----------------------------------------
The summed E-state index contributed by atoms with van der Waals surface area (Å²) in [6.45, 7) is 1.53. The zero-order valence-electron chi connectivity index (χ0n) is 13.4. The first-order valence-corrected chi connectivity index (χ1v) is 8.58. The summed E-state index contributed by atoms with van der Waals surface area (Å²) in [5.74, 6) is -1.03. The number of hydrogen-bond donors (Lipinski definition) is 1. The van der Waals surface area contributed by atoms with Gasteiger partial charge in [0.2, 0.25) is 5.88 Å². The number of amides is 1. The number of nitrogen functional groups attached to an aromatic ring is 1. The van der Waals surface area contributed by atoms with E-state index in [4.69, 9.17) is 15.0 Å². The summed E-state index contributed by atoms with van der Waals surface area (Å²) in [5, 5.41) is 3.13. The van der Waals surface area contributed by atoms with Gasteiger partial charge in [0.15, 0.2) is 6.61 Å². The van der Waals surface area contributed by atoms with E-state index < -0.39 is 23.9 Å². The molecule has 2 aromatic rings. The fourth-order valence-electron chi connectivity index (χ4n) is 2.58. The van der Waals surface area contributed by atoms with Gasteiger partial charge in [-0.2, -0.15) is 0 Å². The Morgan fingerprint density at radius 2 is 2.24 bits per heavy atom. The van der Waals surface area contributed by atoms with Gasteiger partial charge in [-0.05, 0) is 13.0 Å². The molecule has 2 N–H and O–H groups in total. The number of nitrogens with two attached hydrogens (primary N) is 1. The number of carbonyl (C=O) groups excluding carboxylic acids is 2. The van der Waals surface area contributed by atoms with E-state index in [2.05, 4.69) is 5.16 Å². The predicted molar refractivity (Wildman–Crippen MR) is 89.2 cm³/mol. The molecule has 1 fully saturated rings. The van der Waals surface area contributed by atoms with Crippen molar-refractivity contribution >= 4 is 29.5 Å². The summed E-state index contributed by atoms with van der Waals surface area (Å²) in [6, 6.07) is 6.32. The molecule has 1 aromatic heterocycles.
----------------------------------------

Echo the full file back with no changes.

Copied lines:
The summed E-state index contributed by atoms with van der Waals surface area (Å²) in [6.45, 7) is 1.53. The zero-order valence-electron chi connectivity index (χ0n) is 13.4. The first-order valence-corrected chi connectivity index (χ1v) is 8.58. The summed E-state index contributed by atoms with van der Waals surface area (Å²) in [5.74, 6) is -1.03. The number of hydrogen-bond donors (Lipinski definition) is 1. The van der Waals surface area contributed by atoms with Gasteiger partial charge in [0.2, 0.25) is 5.88 Å². The number of amides is 1. The number of nitrogen functional groups attached to an aromatic ring is 1. The van der Waals surface area contributed by atoms with E-state index in [4.69, 9.17) is 15.0 Å². The summed E-state index contributed by atoms with van der Waals surface area (Å²) in [5, 5.41) is 3.13. The van der Waals surface area contributed by atoms with Gasteiger partial charge in [0.15, 0.2) is 6.61 Å². The van der Waals surface area contributed by atoms with E-state index < -0.39 is 23.9 Å². The molecule has 2 aromatic rings. The fourth-order valence-electron chi connectivity index (χ4n) is 2.58. The van der Waals surface area contributed by atoms with Gasteiger partial charge in [-0.2, -0.15) is 0 Å². The Morgan fingerprint density at radius 2 is 2.24 bits per heavy atom. The van der Waals surface area contributed by atoms with Gasteiger partial charge in [-0.05, 0) is 13.0 Å². The molecule has 2 N–H and O–H groups in total. The number of nitrogens with two attached hydrogens (primary N) is 1. The number of carbonyl (C=O) groups excluding carboxylic acids is 2. The van der Waals surface area contributed by atoms with E-state index in [2.05, 4.69) is 5.16 Å². The predicted molar refractivity (Wildman–Crippen MR) is 89.2 cm³/mol. The molecule has 1 fully saturated rings. The van der Waals surface area contributed by atoms with Crippen molar-refractivity contribution >= 4 is 29.5 Å². The summed E-state index contributed by atoms with van der Waals surface area (Å²) in [6, 6.07) is 6.32. The molecule has 1 aromatic heterocycles.